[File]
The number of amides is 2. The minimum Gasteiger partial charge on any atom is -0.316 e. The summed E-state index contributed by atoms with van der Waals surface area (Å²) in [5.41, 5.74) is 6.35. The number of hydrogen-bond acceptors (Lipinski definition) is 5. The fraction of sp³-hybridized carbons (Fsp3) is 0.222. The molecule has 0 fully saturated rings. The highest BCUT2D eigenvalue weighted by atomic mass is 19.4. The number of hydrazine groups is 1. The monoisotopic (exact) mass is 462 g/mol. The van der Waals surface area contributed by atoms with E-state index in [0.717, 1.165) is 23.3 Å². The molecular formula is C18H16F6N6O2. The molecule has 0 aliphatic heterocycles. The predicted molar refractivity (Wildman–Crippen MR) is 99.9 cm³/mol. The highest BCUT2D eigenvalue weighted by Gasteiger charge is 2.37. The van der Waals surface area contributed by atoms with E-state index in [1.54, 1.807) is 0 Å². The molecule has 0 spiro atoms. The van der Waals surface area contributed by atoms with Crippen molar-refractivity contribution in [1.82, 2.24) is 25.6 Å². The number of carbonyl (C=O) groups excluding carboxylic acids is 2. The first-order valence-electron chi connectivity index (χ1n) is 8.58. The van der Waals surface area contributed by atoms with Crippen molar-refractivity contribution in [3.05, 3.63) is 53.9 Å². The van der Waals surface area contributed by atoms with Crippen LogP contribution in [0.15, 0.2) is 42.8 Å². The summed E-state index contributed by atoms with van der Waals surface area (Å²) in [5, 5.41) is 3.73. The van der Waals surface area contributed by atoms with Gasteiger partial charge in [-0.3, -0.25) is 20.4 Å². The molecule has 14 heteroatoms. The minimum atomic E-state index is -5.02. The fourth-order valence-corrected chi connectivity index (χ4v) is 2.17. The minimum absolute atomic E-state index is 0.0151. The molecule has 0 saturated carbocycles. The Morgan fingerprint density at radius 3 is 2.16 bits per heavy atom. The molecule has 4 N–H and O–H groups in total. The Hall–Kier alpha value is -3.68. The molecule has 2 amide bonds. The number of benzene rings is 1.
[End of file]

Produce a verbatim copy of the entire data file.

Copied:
The number of amides is 2. The minimum Gasteiger partial charge on any atom is -0.316 e. The summed E-state index contributed by atoms with van der Waals surface area (Å²) in [5.41, 5.74) is 6.35. The number of hydrogen-bond acceptors (Lipinski definition) is 5. The fraction of sp³-hybridized carbons (Fsp3) is 0.222. The molecule has 0 fully saturated rings. The highest BCUT2D eigenvalue weighted by atomic mass is 19.4. The number of hydrazine groups is 1. The monoisotopic (exact) mass is 462 g/mol. The van der Waals surface area contributed by atoms with E-state index in [0.717, 1.165) is 23.3 Å². The molecular formula is C18H16F6N6O2. The molecule has 0 aliphatic heterocycles. The predicted molar refractivity (Wildman–Crippen MR) is 99.9 cm³/mol. The highest BCUT2D eigenvalue weighted by Gasteiger charge is 2.37. The van der Waals surface area contributed by atoms with E-state index in [1.54, 1.807) is 0 Å². The molecule has 0 spiro atoms. The van der Waals surface area contributed by atoms with Crippen molar-refractivity contribution in [1.82, 2.24) is 25.6 Å². The number of carbonyl (C=O) groups excluding carboxylic acids is 2. The first-order valence-electron chi connectivity index (χ1n) is 8.58. The van der Waals surface area contributed by atoms with Crippen molar-refractivity contribution in [3.05, 3.63) is 53.9 Å². The van der Waals surface area contributed by atoms with Crippen LogP contribution in [0.15, 0.2) is 42.8 Å². The summed E-state index contributed by atoms with van der Waals surface area (Å²) in [5, 5.41) is 3.73. The van der Waals surface area contributed by atoms with Gasteiger partial charge in [-0.3, -0.25) is 20.4 Å². The molecule has 14 heteroatoms. The minimum atomic E-state index is -5.02. The fourth-order valence-corrected chi connectivity index (χ4v) is 2.17. The minimum absolute atomic E-state index is 0.0151. The molecule has 0 saturated carbocycles. The Morgan fingerprint density at radius 3 is 2.16 bits per heavy atom. The molecule has 4 N–H and O–H groups in total. The Hall–Kier alpha value is -3.68. The molecule has 2 amide bonds. The number of benzene rings is 1.